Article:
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I went on four cruises and found the best way to protect Black hair on vacation

05 Dec 2023
Calista Kiper

We live in a world that has not always provided the resources or public perception for us to best care for Afro-textured hair.

Because of this inherent bias, it can be hard to begin a natural hair journey. 

Committing to your healthiest natural hair is a life-long process that takes work and requires you to find the resources you need to care for your hair wherever you are. 

As someone who has worn my hair naturally my whole life, I knew that beginning to cruise would mean its own journey of discovering how best to care for my hair.

After having been on my fourth cruise, I’ve been able to explore and experiment with what styles work best for my hair while cruising. 

I’ll start by explaining the main challenges cruising poses for natural hair and then provide the solutions I’ve discovered from my experience.

What are the challenges of caring for natural hair on a cruise?

The elements

Cruises are an amazing way to get up close and personal with nature. On ships, there are pools with water and lovely views of the ocean. 

On ports, you can experience everything, from beaches to mountain hikes to jungle adventures.

Depending on the cruises’ ports-of-call, your hair could face many different climates and elements.

At the very least, you will be exposed to wind, water, and salt—all elements that can challenge your hair-care journey.

The wind can muss up and tangle your hair. Salt is known to be damaging and drying, and you’ll want to hydrate your hair or even wash it out if exposed. And depending on your hairstyle, water can ruin the look!

Time limitations

Taking care of natural hair can be time-consuming. Afro-textured hair is beautiful but often requires a more gentle hand.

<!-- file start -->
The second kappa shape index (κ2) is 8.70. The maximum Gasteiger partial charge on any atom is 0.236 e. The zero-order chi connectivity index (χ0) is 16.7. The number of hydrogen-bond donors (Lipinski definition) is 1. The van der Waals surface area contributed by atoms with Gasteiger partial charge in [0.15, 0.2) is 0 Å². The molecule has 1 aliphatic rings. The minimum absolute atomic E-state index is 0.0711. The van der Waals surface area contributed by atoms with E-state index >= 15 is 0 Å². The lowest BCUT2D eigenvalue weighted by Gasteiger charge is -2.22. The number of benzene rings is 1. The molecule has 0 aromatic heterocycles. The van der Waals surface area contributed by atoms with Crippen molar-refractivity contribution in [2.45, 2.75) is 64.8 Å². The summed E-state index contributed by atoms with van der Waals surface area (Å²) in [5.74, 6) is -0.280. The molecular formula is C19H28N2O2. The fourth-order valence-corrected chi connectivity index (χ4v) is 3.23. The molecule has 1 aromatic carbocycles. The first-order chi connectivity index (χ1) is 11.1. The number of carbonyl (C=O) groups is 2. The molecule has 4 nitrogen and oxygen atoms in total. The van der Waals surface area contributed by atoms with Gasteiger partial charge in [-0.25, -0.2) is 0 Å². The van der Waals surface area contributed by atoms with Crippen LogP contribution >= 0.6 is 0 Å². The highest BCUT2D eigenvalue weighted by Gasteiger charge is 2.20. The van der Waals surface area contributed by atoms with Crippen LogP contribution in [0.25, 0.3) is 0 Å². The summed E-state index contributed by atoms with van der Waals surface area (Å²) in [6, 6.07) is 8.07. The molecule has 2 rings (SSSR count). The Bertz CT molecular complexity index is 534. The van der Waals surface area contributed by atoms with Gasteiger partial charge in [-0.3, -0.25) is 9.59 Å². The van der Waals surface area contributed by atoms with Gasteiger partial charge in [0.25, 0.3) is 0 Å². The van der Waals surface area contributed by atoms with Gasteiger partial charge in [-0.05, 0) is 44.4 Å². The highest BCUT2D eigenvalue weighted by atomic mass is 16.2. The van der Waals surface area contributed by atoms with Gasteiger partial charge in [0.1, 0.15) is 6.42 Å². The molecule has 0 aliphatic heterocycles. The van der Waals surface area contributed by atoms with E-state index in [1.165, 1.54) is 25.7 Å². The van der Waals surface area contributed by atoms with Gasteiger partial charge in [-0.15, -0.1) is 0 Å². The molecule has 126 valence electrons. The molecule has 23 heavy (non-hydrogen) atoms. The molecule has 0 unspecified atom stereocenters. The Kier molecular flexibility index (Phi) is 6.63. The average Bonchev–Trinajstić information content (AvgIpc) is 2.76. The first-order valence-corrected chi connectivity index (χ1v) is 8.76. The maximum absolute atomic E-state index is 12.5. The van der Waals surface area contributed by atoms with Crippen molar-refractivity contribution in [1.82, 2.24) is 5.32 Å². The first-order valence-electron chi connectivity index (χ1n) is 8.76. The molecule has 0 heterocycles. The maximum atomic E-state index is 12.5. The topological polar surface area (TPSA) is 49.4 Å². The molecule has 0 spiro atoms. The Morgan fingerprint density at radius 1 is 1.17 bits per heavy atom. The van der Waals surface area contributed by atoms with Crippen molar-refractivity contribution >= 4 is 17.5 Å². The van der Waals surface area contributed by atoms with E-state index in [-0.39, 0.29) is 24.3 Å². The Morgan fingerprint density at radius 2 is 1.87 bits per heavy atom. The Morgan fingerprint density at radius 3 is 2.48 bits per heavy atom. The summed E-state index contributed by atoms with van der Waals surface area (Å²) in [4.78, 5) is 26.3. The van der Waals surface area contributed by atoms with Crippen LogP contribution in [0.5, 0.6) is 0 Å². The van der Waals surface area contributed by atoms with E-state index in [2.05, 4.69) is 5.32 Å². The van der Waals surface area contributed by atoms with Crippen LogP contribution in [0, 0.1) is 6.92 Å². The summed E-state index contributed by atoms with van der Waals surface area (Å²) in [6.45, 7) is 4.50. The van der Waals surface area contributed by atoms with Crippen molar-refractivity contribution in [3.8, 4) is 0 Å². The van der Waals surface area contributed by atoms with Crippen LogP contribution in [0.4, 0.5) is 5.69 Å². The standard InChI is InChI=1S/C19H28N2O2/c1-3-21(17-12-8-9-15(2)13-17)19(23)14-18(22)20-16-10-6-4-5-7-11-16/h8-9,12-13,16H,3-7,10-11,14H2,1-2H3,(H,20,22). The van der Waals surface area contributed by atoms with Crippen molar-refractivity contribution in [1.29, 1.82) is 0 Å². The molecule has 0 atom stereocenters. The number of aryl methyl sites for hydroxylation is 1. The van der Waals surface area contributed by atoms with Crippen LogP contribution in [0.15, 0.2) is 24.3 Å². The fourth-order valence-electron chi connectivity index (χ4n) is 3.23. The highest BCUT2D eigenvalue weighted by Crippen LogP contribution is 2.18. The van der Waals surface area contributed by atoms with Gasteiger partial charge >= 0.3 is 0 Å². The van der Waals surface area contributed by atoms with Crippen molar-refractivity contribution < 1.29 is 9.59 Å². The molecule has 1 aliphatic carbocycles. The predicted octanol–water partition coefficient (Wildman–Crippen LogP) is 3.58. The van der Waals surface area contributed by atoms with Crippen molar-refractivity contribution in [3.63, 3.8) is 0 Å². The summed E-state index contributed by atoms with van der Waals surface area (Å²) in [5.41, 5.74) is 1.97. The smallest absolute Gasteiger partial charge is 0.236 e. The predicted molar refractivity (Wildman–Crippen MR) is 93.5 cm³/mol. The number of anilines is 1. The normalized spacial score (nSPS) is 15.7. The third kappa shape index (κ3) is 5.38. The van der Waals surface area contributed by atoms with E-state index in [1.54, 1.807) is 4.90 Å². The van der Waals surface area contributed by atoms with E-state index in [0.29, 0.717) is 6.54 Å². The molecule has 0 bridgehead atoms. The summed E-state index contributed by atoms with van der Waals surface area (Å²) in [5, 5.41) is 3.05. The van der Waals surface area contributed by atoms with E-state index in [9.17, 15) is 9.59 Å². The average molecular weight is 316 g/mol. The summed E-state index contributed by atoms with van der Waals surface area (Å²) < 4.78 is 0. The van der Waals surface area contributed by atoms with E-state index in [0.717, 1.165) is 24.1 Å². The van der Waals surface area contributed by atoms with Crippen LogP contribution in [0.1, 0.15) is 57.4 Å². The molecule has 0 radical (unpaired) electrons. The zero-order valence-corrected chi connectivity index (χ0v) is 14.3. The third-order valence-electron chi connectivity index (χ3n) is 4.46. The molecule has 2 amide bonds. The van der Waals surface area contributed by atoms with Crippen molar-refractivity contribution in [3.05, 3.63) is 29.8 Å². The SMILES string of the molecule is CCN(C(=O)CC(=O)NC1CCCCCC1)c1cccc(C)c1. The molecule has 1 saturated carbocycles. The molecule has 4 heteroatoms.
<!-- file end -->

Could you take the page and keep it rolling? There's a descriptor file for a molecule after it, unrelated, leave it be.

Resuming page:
Especially for those with longer hair and women who prefer more complex styles, caring for our natural hair can take up a lot of time.

Natural hair has a tighter, coarser curl pattern that requires more attention and careful detangling.

Moisture retention is also a concern, requiring frequent deep conditioning and moisturizer.

Although it depends on the individual experience, a wash day can take one or more hours. 

Personally, when I wear my thick, natural curls out, doing my hair can add 20-30 minutes to my morning routine.

Therefore, it’s important to be mindful of the hairstyle you choose to wear on your cruise so you don’t cut into any precious vacation time.

Packing space


In addition to taking some extra time, certain products are essential to pack along for your natural hairstyles. Daily, many people use moisturizers, edge control, and detangling tools.

On a wash day, many more products could be required.

It’s best to prevent washing your hair while on a cruise since wash day can take so much time and energy. If you do expect you’ll need one—whether you’re taking a longer cruise or expecting your hair to get dirty—it’s important to bring all your own supplies. 

The provided 3-in-1 body and hair wash on Royal Caribbean ships will only strip your hair, and a good conditioner and leave-in product are always essential for a good wash-and-go. 

To best care for your curls, select a gentle shampoo, a leave-in conditioner, and preferred styling items like gel.

Products also need to be packed securely to prevent leaks.

Satin pillowcases, bonnets, and scarves are also important to protect your hair at night.

Although hair dryers are present in ship bathrooms, you’ll also want to consider packing your own preferred methods of drying your hair, whether you prefer a diffuser, a microfiber towel, or air-drying. 

It’s important to plan ahead and pack carefully to keep your natural hair looking beautiful. However, certain hairstyles can minimize the amount of products you need to bring along.

Read more: 40 essential things to bring on a cruise